Bubby starts first grade in a little over a week. So even though there is still a month left of summer, we are getting started with our modified year-round schedule. Looking forward to the weeks ahead of us!

Monday, July 13, 2015

Some thoughts on my word for 2015 - hope

My word for 2015 is hope. I haven't written much about this word because I haven't been sure why it is my word this year. Am I going to be given renewed hope? Am I supposed to look for hope? Keep hoping? And for what am I allowed to hope?

Hope is a scary thing for me because many things for which I have hoped have not happened. People change, diagnosis remain unchanged, situations disappoint, and I am left frustrated and confused. Yet my word for the year is hope.

It stands out these days when I read it in a verse, hear it in a song, or notice it as a theme. But I don't feel like I personally grasp it. Some days hope feels like sand, slipping between my fingers as I try to hold onto it.

A number of years ago, a Christian counselor told me to "fake it till you make it." It was some of the worst advice I've ever received. What happens when you fake it and you don't make it? What happens when you try so hard to be what people need you to be and it destroys your heart and soul in the process? Isn't honestly the best policy? Wouldn't it be less destructive to say, I cannot be what you want me to be at this time or maybe ever, and deal with the consequences of that mess rather than realize months later that you were wrong. That you can't handle the emotional and spiritual pain of a situation, so you will not be faking anything, even to keep the peace (which in itself is fake peace)? The fake it till you make it philosophy felt hopeless because I never ended up making it.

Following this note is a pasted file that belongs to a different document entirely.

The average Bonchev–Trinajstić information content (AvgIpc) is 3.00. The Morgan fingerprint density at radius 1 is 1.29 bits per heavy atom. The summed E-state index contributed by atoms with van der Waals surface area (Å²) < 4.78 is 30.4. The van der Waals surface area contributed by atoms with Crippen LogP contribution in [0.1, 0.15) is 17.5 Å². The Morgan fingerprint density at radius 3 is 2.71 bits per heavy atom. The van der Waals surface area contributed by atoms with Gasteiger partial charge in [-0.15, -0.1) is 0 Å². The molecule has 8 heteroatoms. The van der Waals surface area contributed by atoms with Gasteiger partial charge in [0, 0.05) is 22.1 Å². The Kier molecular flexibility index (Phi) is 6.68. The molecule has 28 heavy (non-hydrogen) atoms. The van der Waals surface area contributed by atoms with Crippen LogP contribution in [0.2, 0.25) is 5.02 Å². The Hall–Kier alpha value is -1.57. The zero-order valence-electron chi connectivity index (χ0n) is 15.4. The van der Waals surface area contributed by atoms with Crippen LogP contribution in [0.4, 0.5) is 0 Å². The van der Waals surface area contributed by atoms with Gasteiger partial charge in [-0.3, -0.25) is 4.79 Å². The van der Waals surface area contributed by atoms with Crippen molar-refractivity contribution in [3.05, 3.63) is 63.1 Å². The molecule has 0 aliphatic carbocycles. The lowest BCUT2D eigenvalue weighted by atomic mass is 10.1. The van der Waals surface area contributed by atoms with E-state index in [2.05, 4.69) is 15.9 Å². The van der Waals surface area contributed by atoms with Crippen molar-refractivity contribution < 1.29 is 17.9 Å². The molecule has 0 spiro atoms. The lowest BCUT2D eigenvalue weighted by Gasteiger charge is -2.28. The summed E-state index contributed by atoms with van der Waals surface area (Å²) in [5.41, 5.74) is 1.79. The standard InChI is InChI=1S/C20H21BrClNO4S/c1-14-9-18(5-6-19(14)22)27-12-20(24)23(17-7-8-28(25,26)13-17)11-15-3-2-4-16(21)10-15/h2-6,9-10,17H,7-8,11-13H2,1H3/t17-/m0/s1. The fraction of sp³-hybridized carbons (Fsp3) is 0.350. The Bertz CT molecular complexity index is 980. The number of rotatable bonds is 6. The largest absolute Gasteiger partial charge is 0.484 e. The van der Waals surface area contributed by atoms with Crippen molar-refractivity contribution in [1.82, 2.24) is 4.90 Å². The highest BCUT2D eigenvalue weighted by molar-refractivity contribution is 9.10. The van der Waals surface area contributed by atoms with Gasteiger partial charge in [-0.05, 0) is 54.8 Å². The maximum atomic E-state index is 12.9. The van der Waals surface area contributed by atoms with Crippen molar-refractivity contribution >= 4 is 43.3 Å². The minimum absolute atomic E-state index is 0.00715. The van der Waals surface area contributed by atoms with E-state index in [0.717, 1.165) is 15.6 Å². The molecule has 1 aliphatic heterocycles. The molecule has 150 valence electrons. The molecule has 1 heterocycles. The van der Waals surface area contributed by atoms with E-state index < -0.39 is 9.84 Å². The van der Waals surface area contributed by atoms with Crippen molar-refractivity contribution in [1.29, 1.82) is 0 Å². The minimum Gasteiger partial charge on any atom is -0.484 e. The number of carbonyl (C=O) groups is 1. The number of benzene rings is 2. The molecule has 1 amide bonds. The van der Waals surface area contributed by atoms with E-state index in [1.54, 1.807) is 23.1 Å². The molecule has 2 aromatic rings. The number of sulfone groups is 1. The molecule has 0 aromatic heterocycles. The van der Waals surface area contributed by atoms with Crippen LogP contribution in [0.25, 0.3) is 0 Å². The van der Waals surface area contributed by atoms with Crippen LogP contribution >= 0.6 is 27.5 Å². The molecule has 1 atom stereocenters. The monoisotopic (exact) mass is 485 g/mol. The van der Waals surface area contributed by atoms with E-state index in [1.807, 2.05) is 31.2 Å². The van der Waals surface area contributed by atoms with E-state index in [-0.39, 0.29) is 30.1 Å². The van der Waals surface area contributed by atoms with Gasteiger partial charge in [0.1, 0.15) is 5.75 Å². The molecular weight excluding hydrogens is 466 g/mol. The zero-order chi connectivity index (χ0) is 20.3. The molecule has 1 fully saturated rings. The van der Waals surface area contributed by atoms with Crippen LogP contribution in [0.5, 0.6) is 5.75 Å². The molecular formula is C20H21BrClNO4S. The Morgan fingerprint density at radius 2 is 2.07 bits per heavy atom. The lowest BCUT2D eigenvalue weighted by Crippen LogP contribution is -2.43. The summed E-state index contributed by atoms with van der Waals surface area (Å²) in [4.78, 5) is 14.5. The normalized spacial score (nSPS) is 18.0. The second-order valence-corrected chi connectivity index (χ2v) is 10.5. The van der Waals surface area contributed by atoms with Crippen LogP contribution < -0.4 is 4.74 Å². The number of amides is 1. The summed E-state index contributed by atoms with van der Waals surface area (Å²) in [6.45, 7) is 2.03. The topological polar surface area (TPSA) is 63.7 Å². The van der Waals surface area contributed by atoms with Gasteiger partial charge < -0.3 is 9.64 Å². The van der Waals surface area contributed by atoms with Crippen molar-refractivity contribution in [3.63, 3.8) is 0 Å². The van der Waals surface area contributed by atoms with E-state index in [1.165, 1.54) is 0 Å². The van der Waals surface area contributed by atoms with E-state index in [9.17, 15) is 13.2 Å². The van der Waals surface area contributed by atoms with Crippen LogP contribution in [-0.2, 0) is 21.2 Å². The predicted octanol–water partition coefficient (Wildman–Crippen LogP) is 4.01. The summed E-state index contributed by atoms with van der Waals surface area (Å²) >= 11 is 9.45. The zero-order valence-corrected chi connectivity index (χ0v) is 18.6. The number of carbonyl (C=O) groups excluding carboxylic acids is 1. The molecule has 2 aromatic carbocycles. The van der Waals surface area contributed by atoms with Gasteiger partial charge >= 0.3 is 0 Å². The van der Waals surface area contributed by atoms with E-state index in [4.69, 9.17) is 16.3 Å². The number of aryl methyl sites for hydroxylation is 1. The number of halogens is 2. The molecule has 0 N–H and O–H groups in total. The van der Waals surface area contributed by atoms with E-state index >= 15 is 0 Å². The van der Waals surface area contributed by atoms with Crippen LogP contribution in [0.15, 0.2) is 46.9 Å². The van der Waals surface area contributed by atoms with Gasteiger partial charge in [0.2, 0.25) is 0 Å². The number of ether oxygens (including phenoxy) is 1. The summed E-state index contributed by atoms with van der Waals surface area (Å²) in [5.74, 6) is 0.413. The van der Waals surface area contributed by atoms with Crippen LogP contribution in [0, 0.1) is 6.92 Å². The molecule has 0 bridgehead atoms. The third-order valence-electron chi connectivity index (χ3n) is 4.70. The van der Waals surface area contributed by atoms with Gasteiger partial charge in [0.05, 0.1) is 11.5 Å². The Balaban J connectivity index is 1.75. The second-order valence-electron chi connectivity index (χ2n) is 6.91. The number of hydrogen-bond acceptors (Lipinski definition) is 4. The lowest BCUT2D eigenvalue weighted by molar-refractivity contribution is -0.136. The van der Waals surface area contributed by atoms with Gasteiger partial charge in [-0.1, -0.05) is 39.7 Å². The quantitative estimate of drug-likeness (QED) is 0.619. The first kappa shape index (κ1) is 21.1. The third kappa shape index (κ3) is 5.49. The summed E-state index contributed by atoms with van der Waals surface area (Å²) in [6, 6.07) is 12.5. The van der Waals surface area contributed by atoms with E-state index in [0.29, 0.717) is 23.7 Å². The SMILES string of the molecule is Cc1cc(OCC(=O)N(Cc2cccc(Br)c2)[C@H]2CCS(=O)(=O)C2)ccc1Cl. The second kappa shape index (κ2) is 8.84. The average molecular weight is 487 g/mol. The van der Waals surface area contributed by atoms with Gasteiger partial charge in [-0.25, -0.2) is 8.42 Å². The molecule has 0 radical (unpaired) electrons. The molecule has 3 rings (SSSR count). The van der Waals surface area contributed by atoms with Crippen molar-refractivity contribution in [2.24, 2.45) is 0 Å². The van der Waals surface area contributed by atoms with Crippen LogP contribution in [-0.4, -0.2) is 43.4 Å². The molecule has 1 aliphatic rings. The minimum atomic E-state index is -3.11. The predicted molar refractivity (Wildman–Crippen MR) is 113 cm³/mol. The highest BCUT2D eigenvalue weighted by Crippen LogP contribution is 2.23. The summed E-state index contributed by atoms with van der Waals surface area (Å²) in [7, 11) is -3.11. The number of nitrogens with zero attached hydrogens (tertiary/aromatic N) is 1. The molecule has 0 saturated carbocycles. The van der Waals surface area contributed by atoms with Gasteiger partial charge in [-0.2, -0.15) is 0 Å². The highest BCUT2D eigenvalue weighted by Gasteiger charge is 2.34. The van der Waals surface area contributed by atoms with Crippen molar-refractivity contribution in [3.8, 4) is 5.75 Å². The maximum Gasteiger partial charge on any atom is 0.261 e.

When it rains or it shines on this pillow of mine
I will lift up my head to the sky
So I have chance to see where my hope has come from
Know there's nothing that I can't abide

When nothing satisfies you
When nothing satisfies you
When nothing satisfies you
Hold my hand
(Jennifer Knapp)

Somewhere in the Bible it says hope does not disappoint. I've been pretty disappointed by hoping in my life. Hoping for it not to be a miscarriage.  Hoping for my dad not to leave. Hoping for the diagnosis to be wrong. Hoping for people to do the right thing. Hoping to not be erased and replaced. All that hoping has only disappointed me.

But tonight I realized that's not the Hope that does not disappoint. People disappoint. Bodies disappoint. Circumstances disappoint. Relationships disappoint. But Hope does not disappoint because my hope is not about the temporary (and still very painful) situations. The hope that does not disappoint is the "hope of salvation." Romans 5 goes on to say, "And this hope will not lead to disappointment. For we know how dearly God loves us, because He has given us the Holy Spirit to fill our hearts with His love. When we were utterly helpless, Christ came at just the right time and died for us sinners." (v.5-7 NLT)

Without Jesus, my dad will never change. Nothing anyone can do will turn him into the person he should be. It is hopeless, and no amount of pretending can make it better. I can't make people want me to be in their family, and that feels pretty hopeless if I dwell on that.

But my hope isn't in a relationship with my dad. My identity isn't found in his acceptance or rejection of me as his child. There is hope for a hopeless me, and it isn't in circumstances but in salvation. I can have hope this year because I have been accepted by the author of Hope.